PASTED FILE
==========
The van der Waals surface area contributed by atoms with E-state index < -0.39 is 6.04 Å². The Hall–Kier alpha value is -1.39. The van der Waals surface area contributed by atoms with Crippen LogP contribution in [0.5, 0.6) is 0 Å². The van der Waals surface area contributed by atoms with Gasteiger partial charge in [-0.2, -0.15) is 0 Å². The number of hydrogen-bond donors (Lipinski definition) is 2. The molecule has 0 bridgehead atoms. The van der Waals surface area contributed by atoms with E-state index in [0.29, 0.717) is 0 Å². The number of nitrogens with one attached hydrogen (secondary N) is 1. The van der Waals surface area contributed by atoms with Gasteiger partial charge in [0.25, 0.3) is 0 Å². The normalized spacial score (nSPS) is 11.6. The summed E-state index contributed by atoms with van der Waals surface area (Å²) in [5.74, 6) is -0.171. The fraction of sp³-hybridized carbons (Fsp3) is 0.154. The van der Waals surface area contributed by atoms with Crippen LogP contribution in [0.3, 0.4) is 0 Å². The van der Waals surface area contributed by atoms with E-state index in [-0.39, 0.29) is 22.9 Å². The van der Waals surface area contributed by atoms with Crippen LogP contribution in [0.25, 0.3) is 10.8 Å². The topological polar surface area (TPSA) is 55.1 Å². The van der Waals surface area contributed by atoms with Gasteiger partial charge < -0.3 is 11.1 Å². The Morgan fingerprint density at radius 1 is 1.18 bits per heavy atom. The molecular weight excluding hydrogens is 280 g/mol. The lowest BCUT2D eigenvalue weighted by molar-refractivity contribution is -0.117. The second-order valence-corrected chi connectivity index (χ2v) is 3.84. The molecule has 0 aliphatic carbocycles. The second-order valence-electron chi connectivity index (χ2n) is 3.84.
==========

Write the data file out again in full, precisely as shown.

The van der Waals surface area contributed by atoms with E-state index < -0.39 is 6.04 Å². The Hall–Kier alpha value is -1.39. The van der Waals surface area contributed by atoms with Crippen LogP contribution in [0.5, 0.6) is 0 Å². The van der Waals surface area contributed by atoms with Gasteiger partial charge in [-0.2, -0.15) is 0 Å². The number of hydrogen-bond donors (Lipinski definition) is 2. The molecule has 0 bridgehead atoms. The van der Waals surface area contributed by atoms with E-state index in [0.29, 0.717) is 0 Å². The number of nitrogens with one attached hydrogen (secondary N) is 1. The van der Waals surface area contributed by atoms with Gasteiger partial charge in [0.25, 0.3) is 0 Å². The normalized spacial score (nSPS) is 11.6. The summed E-state index contributed by atoms with van der Waals surface area (Å²) in [5.74, 6) is -0.171. The fraction of sp³-hybridized carbons (Fsp3) is 0.154. The van der Waals surface area contributed by atoms with Crippen LogP contribution in [0.3, 0.4) is 0 Å². The van der Waals surface area contributed by atoms with E-state index in [-0.39, 0.29) is 22.9 Å². The van der Waals surface area contributed by atoms with Crippen LogP contribution in [0.25, 0.3) is 10.8 Å². The topological polar surface area (TPSA) is 55.1 Å². The van der Waals surface area contributed by atoms with Gasteiger partial charge < -0.3 is 11.1 Å². The Morgan fingerprint density at radius 1 is 1.18 bits per heavy atom. The molecular weight excluding hydrogens is 280 g/mol. The lowest BCUT2D eigenvalue weighted by molar-refractivity contribution is -0.117. The second-order valence-corrected chi connectivity index (χ2v) is 3.84. The molecule has 0 aliphatic carbocycles. The second-order valence-electron chi connectivity index (χ2n) is 3.84.